Synopsis: Why the Solar Wind Blows Hot and Cold

A new model shows that the nonuniform heating of ions in the solar wind may be explained by resonant interactions with a particular type of plasma wave.
Synopsis figure
Miloslav Druckmüller/Brno University of Technology, Peter Aniol, Vojtech Rusin

One of the biggest puzzles of the solar wind is why certain ions in the wind are hotter than others. The temperature of helium ions, for example, is on average 5 times higher than that of hydrogen ions. Now, writing in Physical Review Letters, Justin Kasper of the Harvard-Smithsonian Center for Astrophysics, Massachusetts, and collaborators present a model that demonstrates how certain plasma waves, called ion cyclotron waves, will preferentially heat heavier ions travelling below a threshold velocity.

The solar wind consists of electrons, protons (hydrogen ions), and a small smattering of heavier ions. This plasma is extremely thin, with roughly 40 ions per teaspoon at Earth’s orbital distance from the Sun. And yet, the wind is over 100,000 kelvin, as deduced from the proton velocity distribution. The cause of these high temperatures is unknown, but likely candidates include a variety of different plasma waves, which are fluctuations in the distribution of charged particles.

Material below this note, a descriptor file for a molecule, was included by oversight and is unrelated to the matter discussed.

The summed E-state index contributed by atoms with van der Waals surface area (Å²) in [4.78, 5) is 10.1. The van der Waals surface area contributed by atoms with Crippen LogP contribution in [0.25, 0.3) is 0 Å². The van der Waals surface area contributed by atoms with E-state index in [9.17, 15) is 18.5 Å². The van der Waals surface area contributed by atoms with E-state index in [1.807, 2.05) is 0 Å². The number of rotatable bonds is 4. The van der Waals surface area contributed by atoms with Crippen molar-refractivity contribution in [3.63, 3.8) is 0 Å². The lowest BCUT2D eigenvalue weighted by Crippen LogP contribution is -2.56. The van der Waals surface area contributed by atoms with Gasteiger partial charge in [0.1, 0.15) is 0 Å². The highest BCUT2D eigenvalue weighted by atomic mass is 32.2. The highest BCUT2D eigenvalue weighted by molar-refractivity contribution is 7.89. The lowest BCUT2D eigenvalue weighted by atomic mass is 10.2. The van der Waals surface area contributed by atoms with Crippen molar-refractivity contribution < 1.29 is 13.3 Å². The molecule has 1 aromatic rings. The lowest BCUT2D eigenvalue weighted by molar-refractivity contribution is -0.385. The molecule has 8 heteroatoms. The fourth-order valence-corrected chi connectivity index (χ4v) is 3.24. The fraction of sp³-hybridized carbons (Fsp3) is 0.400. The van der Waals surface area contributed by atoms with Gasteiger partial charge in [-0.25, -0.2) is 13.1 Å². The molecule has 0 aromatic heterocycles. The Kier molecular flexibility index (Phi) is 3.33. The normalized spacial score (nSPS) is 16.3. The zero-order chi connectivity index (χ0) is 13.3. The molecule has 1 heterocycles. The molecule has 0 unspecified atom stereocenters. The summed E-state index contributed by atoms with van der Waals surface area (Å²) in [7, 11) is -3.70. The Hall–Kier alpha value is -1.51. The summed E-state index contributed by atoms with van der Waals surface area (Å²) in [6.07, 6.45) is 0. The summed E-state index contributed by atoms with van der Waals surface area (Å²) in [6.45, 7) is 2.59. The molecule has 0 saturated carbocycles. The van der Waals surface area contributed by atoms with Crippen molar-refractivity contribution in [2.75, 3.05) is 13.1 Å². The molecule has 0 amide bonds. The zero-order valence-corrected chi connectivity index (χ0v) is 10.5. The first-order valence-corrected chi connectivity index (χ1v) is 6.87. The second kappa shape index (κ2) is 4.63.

Ion cyclotron waves are plasma waves that correspond to oscillations in the circular motion of ions around a magnetic field. Previous work has considered how these waves might heat the solar wind, but the model presented in this work demonstrates how this heating can be selective at an atomic level. Their model is based on the realization that heat transfer from waves to ions is strongest when an ion can resonantly interact with waves moving both forward and backward with respect to the wind. This excludes both hydrogen ions and fast-moving ions that outrun the forward-moving waves. The theory’s predictions for ion temperatures and temperature anisotropies (hotter ions moving perpendicular to the magnetic field) match a compilation of 17 years of data from the Wind spacecraft. – Michael Schirber


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